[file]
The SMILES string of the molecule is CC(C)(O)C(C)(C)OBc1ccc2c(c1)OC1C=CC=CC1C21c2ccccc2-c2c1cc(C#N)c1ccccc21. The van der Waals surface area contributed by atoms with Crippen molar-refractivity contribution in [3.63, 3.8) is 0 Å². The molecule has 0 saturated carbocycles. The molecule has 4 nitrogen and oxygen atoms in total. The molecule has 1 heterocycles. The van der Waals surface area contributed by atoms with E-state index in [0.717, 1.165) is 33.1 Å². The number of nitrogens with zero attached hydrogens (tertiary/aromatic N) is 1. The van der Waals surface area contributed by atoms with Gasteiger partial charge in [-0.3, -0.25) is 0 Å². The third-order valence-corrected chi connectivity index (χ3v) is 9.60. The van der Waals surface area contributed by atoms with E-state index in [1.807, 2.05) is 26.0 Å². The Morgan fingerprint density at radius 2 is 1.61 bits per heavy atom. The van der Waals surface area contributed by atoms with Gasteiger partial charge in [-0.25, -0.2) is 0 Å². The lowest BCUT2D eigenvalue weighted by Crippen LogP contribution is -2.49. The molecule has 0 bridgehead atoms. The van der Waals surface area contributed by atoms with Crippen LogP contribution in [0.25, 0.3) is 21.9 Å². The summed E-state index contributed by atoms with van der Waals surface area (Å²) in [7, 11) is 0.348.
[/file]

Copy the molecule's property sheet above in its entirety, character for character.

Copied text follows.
The SMILES string of the molecule is CC(C)(O)C(C)(C)OBc1ccc2c(c1)OC1C=CC=CC1C21c2ccccc2-c2c1cc(C#N)c1ccccc21. The van der Waals surface area contributed by atoms with Crippen molar-refractivity contribution in [3.63, 3.8) is 0 Å². The molecule has 0 saturated carbocycles. The molecule has 4 nitrogen and oxygen atoms in total. The molecule has 1 heterocycles. The van der Waals surface area contributed by atoms with E-state index in [0.717, 1.165) is 33.1 Å². The number of nitrogens with zero attached hydrogens (tertiary/aromatic N) is 1. The van der Waals surface area contributed by atoms with Gasteiger partial charge in [-0.3, -0.25) is 0 Å². The third-order valence-corrected chi connectivity index (χ3v) is 9.60. The van der Waals surface area contributed by atoms with E-state index in [1.807, 2.05) is 26.0 Å². The Morgan fingerprint density at radius 2 is 1.61 bits per heavy atom. The van der Waals surface area contributed by atoms with Gasteiger partial charge in [-0.25, -0.2) is 0 Å². The lowest BCUT2D eigenvalue weighted by Crippen LogP contribution is -2.49. The molecule has 0 bridgehead atoms. The van der Waals surface area contributed by atoms with Crippen LogP contribution in [0.25, 0.3) is 21.9 Å². The summed E-state index contributed by atoms with van der Waals surface area (Å²) in [7, 11) is 0.348.